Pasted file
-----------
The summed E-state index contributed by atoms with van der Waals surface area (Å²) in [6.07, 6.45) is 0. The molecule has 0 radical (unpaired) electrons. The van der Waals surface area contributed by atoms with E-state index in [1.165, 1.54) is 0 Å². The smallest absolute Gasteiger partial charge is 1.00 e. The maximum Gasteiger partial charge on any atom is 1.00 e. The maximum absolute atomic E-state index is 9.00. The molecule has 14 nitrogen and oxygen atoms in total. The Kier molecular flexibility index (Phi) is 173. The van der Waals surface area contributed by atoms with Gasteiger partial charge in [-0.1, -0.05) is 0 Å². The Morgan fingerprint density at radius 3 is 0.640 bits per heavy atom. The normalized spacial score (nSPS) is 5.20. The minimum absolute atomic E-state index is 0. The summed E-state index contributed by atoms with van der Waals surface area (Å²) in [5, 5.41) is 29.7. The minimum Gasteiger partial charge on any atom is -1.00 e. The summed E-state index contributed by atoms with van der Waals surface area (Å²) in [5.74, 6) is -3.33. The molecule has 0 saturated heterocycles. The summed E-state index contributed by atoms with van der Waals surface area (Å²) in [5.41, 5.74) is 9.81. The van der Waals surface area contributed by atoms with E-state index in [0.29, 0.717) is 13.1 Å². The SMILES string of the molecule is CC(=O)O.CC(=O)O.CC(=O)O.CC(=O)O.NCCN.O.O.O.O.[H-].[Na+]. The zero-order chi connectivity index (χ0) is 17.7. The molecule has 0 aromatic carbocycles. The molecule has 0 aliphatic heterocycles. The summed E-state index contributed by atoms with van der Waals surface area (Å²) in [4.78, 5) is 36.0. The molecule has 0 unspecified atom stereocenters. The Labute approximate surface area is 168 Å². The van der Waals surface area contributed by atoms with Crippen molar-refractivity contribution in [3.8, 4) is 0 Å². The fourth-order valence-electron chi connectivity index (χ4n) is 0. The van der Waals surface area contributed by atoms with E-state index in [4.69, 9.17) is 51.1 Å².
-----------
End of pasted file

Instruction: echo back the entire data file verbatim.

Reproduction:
The summed E-state index contributed by atoms with van der Waals surface area (Å²) in [6.07, 6.45) is 0. The molecule has 0 radical (unpaired) electrons. The van der Waals surface area contributed by atoms with E-state index in [1.165, 1.54) is 0 Å². The smallest absolute Gasteiger partial charge is 1.00 e. The maximum Gasteiger partial charge on any atom is 1.00 e. The maximum absolute atomic E-state index is 9.00. The molecule has 14 nitrogen and oxygen atoms in total. The Kier molecular flexibility index (Phi) is 173. The van der Waals surface area contributed by atoms with Gasteiger partial charge in [-0.1, -0.05) is 0 Å². The Morgan fingerprint density at radius 3 is 0.640 bits per heavy atom. The normalized spacial score (nSPS) is 5.20. The minimum absolute atomic E-state index is 0. The summed E-state index contributed by atoms with van der Waals surface area (Å²) in [5, 5.41) is 29.7. The minimum Gasteiger partial charge on any atom is -1.00 e. The summed E-state index contributed by atoms with van der Waals surface area (Å²) in [5.74, 6) is -3.33. The molecule has 0 saturated heterocycles. The summed E-state index contributed by atoms with van der Waals surface area (Å²) in [5.41, 5.74) is 9.81. The van der Waals surface area contributed by atoms with E-state index in [0.29, 0.717) is 13.1 Å². The SMILES string of the molecule is CC(=O)O.CC(=O)O.CC(=O)O.CC(=O)O.NCCN.O.O.O.O.[H-].[Na+]. The zero-order chi connectivity index (χ0) is 17.7. The molecule has 0 aromatic carbocycles. The molecule has 0 aliphatic heterocycles. The summed E-state index contributed by atoms with van der Waals surface area (Å²) in [4.78, 5) is 36.0. The molecule has 0 unspecified atom stereocenters. The Labute approximate surface area is 168 Å². The van der Waals surface area contributed by atoms with Crippen molar-refractivity contribution in [3.8, 4) is 0 Å². The fourth-order valence-electron chi connectivity index (χ4n) is 0. The van der Waals surface area contributed by atoms with E-state index in [4.69, 9.17) is 51.1 Å².